Any time you get tenor saxist Houston Person on an album, you’re guaranteed to have some smoke, and with singer Kim Nalley, you get fire as well.
The R&B-toned lady brings her band of Tammy Hall/p, Michael Zisman/b, Kent Bryson/dr and Barry Finnerty/g. Nalley is gloriously sassy as she taps into her inner Ruth Brown for a shuffling “Teardrops In My Eyes” as Person blows grey smoke rings. She’s cozy as well, oozing out the Fred Rogers classic “Beautiful Day In The Neighborhood” and swinging out “I Hadn’t Anyone But You” while oozing on “Try A Little Tenderness”. She coaxes Maria Muldaur to come out of her oasis for a fun and raucous read of “I Want A Little Boy” as well. Soft and sweet R&B is served on a blue plate for “It’s All In The Game” and she stretches out on the couch for a longer take of “Boy”. This lady serves ‘em up hot and filling. --George Harris
‘Blues People’: Preach, Kim Nalley
God, can this woman sing! It’s as if a vocalist from the great post-war blues and jazz combos had been transported to the end of the century. —Blues Access Magazine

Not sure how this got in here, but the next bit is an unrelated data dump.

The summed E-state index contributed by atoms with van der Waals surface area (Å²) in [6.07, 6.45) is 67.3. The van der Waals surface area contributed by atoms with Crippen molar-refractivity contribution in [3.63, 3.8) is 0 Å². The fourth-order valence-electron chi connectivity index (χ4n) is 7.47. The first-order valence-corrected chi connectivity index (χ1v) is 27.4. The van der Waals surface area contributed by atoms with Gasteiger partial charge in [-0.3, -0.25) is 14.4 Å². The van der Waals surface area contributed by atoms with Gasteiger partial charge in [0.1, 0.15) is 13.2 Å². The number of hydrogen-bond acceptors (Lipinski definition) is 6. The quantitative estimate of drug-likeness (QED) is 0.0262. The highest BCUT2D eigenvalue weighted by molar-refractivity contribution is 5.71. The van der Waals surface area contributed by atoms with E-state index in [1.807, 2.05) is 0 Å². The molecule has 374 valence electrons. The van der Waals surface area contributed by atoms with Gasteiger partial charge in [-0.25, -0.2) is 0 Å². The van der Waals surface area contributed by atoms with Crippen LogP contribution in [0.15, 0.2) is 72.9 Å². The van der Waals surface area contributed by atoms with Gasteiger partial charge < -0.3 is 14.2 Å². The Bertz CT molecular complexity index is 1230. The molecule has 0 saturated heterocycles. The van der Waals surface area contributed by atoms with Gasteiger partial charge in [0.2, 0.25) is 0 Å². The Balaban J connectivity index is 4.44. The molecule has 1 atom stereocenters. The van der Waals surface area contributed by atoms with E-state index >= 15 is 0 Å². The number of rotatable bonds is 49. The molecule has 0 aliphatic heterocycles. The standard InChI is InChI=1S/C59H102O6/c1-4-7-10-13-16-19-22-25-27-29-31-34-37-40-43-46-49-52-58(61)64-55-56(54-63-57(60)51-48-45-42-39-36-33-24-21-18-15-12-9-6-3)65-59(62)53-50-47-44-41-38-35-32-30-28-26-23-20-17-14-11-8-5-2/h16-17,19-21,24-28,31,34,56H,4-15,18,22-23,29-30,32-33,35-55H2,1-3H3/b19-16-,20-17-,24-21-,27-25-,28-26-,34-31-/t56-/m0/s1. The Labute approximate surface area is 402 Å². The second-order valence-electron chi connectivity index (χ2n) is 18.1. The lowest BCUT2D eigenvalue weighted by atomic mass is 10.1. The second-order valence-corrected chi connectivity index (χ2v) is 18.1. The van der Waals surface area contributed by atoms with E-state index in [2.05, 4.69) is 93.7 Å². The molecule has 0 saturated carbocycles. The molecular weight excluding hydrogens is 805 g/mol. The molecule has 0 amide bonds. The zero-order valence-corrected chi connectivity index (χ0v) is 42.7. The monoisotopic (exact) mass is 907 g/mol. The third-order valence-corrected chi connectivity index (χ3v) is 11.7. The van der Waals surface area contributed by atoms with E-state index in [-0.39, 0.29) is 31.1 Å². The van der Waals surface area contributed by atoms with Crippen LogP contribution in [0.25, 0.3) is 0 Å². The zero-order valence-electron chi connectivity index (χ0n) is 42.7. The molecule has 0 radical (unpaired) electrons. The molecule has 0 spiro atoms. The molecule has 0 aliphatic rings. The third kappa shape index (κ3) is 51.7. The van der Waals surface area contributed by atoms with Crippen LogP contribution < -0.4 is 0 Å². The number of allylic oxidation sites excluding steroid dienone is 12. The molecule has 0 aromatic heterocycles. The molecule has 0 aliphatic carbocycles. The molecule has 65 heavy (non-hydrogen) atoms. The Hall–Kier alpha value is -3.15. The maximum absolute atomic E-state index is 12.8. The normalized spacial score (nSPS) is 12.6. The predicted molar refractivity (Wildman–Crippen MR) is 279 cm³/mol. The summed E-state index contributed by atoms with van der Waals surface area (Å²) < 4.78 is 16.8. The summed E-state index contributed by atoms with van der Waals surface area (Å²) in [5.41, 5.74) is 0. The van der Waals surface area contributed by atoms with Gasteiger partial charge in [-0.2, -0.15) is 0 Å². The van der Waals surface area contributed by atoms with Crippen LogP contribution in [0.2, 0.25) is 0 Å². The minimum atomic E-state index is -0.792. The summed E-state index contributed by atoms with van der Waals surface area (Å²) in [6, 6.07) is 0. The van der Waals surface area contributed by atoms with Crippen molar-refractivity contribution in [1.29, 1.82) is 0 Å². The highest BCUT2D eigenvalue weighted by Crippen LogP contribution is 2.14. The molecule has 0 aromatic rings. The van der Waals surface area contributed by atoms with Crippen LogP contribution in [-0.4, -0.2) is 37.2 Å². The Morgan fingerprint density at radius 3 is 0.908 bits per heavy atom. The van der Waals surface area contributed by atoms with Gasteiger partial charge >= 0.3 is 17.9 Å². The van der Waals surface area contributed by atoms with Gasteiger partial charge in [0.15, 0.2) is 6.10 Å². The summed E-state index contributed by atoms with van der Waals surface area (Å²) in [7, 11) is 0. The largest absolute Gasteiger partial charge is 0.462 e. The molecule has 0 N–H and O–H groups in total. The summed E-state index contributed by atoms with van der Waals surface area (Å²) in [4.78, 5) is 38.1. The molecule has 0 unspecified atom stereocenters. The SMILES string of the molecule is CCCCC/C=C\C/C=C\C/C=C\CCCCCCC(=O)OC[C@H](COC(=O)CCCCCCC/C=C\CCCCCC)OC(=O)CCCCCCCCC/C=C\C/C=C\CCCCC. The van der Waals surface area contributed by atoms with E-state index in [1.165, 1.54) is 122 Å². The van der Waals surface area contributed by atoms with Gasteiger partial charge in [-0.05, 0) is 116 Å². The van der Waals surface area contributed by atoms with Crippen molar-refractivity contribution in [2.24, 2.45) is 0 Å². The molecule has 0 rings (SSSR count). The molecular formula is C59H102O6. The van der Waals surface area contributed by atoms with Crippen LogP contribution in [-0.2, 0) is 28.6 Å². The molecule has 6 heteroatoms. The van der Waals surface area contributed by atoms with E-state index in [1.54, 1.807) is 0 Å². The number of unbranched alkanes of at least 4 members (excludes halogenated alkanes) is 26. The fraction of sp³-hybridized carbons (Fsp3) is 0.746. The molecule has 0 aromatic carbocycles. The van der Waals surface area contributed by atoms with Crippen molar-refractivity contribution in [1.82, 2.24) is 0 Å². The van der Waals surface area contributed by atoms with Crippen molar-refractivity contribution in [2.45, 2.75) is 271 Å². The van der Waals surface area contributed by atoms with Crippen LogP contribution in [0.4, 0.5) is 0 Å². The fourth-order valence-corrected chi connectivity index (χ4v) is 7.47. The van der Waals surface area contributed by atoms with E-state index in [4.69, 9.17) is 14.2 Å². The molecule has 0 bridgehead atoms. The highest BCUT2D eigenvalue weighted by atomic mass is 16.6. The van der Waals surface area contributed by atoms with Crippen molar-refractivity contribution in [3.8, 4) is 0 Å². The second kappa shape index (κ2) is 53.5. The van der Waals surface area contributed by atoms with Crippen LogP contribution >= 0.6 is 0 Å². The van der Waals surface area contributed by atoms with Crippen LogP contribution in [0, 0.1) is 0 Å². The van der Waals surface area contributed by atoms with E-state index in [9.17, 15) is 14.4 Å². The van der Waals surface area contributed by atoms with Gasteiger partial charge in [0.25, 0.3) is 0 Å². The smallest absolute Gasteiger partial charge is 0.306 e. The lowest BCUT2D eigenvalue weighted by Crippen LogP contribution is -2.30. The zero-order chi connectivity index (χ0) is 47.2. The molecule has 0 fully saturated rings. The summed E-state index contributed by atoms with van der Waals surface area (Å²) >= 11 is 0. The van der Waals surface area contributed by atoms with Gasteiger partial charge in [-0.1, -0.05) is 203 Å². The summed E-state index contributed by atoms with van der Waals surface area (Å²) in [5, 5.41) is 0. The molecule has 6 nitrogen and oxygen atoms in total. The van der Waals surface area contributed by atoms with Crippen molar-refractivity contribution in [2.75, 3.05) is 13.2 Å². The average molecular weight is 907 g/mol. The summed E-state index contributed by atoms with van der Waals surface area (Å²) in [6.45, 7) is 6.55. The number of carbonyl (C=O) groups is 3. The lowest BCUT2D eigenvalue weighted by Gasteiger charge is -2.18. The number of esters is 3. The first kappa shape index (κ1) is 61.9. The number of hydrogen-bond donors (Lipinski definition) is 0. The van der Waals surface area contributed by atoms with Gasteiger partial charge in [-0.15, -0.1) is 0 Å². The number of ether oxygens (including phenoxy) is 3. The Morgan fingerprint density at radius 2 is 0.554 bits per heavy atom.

The incomparable Kim Nalley slaps blues into submission with her newest album, Blues People — jam-packed with 14 covers and originals. This is blues the way it was meant to be sung, down to the marrow.
Released on October 16, 2015, Nalley’s Blues People could very well resuscitate the blues out from the doldrums. She leads the revival with her talented musical staff: Tammy Hall on piano and organ, Greg Skaff (guitar), Kent Bryson (drums), Michael Zisman (bass), and Bryan Dyer (background vocals).